Secretary Gates Said We Would Know if the Surge Was Working Early On, Before All the Surge Troops Arrived in Iraq. “I want you to know that the timetable for the introduction of additional U.S. forces will provide ample opportunity early on, and before many of the additional U.S. troops arrive in Iraq, to evaluate the progress of this endeavor and whether the Iraqis are fulfilling their commitments to us.” [Testimony of Secretary Gates to the Senate Armed Services Committee, 1/12/07]

Then in September:

Secretary Gates Said He Would Be Able to Evaluate If the Escalation Is Working in September.  “Well, first of all, I think that it’s very important to underscore that General Petraeus has said that he and Ambassador Crocker will make their evaluation of the situation and the surge in September, probably earlier rather than later in September. And that’s the evaluation that the president and I and the chairman will be looking for. [Senate Appropriations Subcommittee on Defense, 5/9/07]

Then in November:

Lt. Gen. Raymond Odierno Said It Would Take Until At Least November To Judge If Escalation Was Working. “Lt. Gen. Raymond T. Odierno, the No. 2 commander in Iraq, told Pentagon reporters that while he would provide the mid-September assessment of the new military strategy that Congress has required, it would take “at least until November” to judge with confidence whether the strategy was working.” [New York Times, 7/20/07]

Now the Administration wants to wait until March to assess the surge:

General Petraeus Wanted to Wait Until March to Present Recommendations on Reducing Troops in Iraq “The precise timing of such reductions, which would leave about 130,000 troops in Iraq, could vary, depending on conditions in the country. But the general has also said that it is too soon to present recommendations on reducing American forces below that level because the situation in Iraq is in flux. He has suggested that he wait until March to outline proposals on that question.” [New York Times, 9/10/07]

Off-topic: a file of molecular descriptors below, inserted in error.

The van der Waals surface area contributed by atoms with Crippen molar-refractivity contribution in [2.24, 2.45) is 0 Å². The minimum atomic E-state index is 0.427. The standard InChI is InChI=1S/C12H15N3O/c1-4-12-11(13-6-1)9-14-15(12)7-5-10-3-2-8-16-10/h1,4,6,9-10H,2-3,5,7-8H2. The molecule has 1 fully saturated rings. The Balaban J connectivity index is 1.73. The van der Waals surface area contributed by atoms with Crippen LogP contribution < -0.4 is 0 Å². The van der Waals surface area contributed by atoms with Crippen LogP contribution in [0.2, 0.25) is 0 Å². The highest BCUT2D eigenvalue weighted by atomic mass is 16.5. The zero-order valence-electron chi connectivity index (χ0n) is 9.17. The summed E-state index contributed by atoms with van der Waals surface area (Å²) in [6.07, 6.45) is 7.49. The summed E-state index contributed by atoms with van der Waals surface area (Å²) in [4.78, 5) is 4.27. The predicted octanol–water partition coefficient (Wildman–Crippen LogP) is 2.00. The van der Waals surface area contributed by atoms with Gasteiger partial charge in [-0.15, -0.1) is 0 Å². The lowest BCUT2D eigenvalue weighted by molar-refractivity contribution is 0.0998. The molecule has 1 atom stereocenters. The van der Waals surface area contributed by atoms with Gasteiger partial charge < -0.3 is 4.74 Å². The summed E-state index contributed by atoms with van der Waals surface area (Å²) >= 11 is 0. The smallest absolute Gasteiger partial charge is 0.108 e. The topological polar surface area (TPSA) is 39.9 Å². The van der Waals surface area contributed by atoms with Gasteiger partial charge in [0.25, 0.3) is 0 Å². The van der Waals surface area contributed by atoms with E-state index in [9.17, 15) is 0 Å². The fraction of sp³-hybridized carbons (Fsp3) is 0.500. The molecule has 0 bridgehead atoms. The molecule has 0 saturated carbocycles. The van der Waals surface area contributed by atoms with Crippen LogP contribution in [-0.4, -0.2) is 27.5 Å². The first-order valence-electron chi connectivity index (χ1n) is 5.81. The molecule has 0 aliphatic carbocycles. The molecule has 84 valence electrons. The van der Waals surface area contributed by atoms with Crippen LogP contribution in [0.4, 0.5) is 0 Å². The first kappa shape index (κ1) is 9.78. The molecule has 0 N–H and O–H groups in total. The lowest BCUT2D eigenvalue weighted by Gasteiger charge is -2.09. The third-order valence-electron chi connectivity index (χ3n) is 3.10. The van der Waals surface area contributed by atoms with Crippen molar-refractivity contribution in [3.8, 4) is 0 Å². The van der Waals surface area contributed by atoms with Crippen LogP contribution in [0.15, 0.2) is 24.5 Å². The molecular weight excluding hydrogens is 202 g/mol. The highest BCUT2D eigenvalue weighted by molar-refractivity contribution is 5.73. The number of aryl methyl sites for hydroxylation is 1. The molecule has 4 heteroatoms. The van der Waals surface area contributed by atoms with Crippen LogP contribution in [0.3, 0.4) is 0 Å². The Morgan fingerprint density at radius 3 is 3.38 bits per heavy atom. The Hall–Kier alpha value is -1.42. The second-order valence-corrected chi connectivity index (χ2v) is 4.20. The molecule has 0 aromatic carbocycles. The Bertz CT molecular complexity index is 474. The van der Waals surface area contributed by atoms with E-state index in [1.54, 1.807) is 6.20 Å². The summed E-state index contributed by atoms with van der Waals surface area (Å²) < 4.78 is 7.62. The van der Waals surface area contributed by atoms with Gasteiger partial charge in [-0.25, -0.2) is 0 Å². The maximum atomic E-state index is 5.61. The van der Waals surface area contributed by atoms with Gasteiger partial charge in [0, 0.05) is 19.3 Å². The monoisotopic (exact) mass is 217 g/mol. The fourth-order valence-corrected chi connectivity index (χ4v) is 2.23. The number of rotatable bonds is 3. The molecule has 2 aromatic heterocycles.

The Bush Administration has moved the goal posts on the security goals of the escalation. The escalation was focused on securing Baghdad:

President Bush Said New Strategy in Iraq Would Focus on Securing Baghdad. “The most urgent priority for success in Iraq is security, especially in Baghdad …So America will change our strategy to help the Iraqis carry out their campaign to put down sectarian violence and bring security to the people of Baghdad. This will require increasing American force levels. So I’ve committed more than 20,000 additional American troops to Iraq. The vast majority of them — five brigades — will be deployed to Baghdad.” [President Bush Speech, 1/10/07]

Now the White House claims the surge is succeeding because of security gains in Anbar:

President Bush Asserted that the Modest Improvement in Security Situation in Anbar Province Showed the Escalation was Working. In his remarks to the troops in Anbar, President Bush said, “In Anbar you’re seeing firsthand the dramatic differences that can come when the Iraqis are more secure.  In other words, you’re seeing success. You see Sunnis who once fought side by side with Al Qaeda against coalition troops now fighting side by side with coalition troops against Al Qaeda. Anbar is a huge province.  It was once written off as lost.  It is now one of the safest places in Iraq. [Speech by President Bush, 9/3/07]

The Bush Administration has moved the goal posts on holding Iraqis responsible for benchmarks: The Administration said it would hold Iraqis responsible for meeting benchmarks:

President Bush Announced U.S. Would Hold Iraqis Responsible for Meeting Benchmarks. “A successful strategy for Iraq goes beyond military operations. Ordinary Iraqi citizens must see that military operations are accompanied by visible improvements in their neighborhoods and communities. So America will hold the Iraqi government to the benchmarks it has announced.” [President Bush Speech, 1/10/07]